The Crescent sat empty until 1946 when four Chicago business men bought the building and renovated it trying to match its former glory.  In 1967, fire swept through the fourth floor of the south wing, almost completely destroying it.  The hotel continued to switch hands and undergo renovations, but the hotel continued to decline until 1997.  Marty and Elise Roenigk bought the hotel and promised to return the Crescent to its former glory and they actually accomplished that going even beyond the promise.  The couple spent $5 million dollars restoring guest rooms, the landscaping, the electrical and plumbing, lounges, rebuilding the hotel's burned out skyline, renovating the 3,500 square foot penthouse and center observation tower and opening the New Moon Spa with hydrotherapy tub, sauna, Vichy showers, tanning beds and massage tables.  The hotel is open for business with 72 guest rooms and 12 luxury suites you can book today.

Before we discuss the long list of haunting experiences, we want to touch on the significance of limestone in regards to supernatural activity.  Limestone is a sedimentary rock that is formed from several types of minerals and crystals.  Limestone is usually found near water and water tends to conduct supernatural activity as well as it conducts electricity and some believe that is the connection with limestone as well as the idea that minerals and crystals absorb energy.  The quartz found in some limestone is an electromagnetic conductor as well, which is why quartz is used in building radios.  If limestone does indeed seem to be related to hauntings, then it would most likely be connected to residual hauntings and the absorption of energy.

Ghost tours are offered nightly at the Crescent Hotel.  People wind through the halls ending up in the morgue that was once in the hospital.  On any night, people may witness apparitions or catch the scent of a bygone odor.  Perhaps they may run into Michael, an Irish stonemason.  He was the worker that died during construction that we mentioned earlier.  The room he died in, Room 218, is considered the most haunted location in the hotel.  Toilets flush on their own in this room, lights turn on and off and guests have complained of being awakened in the middle of the night after being touched.  Hands have been witnessed coming out of the mirror and people have heard what sounds like someone falling on the ceiling.  Michael was killed when he fell to his death.

In the early years of operation, a young girl had fallen over the fourth floor railing and died.  During a tour of the hotel, the guide stood in the spot where it is thought the girl landed and she suddenly felt an intense chill.  Two women standing next to her both asked the others in the group, "Did you feel that?"  A man in the group took a picture and supposedly a foggy apparition of a little girl can be seen standing near the three women.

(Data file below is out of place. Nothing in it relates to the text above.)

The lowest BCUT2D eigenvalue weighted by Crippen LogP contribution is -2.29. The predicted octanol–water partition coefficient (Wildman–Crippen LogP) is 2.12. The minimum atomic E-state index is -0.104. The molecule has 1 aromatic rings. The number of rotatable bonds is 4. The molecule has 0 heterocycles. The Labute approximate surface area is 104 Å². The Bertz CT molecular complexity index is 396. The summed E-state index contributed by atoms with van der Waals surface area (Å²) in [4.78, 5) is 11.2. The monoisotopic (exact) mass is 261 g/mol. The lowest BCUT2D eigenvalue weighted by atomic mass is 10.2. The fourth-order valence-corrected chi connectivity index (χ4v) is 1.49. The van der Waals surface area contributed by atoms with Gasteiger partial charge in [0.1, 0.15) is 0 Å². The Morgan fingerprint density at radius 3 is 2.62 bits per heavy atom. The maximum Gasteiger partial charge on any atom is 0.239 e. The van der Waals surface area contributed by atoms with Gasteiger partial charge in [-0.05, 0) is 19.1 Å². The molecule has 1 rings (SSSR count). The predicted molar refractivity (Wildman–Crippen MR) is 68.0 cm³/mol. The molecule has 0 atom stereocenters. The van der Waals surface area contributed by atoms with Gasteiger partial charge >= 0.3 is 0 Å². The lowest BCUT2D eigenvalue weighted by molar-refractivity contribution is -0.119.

The Crystal Dining Room is an elegant room with its own kitchen and apparently its own ghost.  A little boy is thought to haunt the kitchen.  He moves utensils and other items around.  The Crystal Dining Room plays host to several spirits that are usually seen wearing Victorian era clothing.  Many of them dance and one gentleman sits by the window and tells people he is waiting for a beautiful woman he had met the night before.  One Christmas season, the Christmas tree was moved across the dining room along with all the presents underneath it and several chairs were placed in a circle around the tree.

Dr. John Freemont Ellis was the in house doctor at the Crescent in the late nineteenth century.  Dr. Ellis enjoyed smoking his pipe and to this day, people continue to smell his cherry pipe tobacco.  The hotel is a non smoking hotel in the present era, so any pipe tobacco smell is not coming from the present.  Of further interest is that whole groups of people will encounter the smell at the same time and thus it is a shared experience.

There is much activity that seems to originate from the time when the hotel was the cancer hospital.  A nurse has been seen pushing a gurney on the third floor.  She disappears when she reaches the end of the hallway.  Sometimes no ghost is seen, but the sound of squeaking wheels can be heard.  The third floor is where the morgue and walk-in freezer were located.  Dr. Baker's autopsy table and the freezer are still in the hotel.  During tours, people can volunteer to be closed up inside the freezer.  Experiences range from nothing happening to icy chills to orbs of light being seen.  One young man even had an orb pass through him and he became ill.  Dr. Baker himself has been seen in different areas of the hotel, although he died in Florida.

Whether one books a stay at the hotel for the accommodations or for the spirits, they are sure to enjoy the visit.  So is the Crescent Hotel host to more than just the living?  That is for you to decide.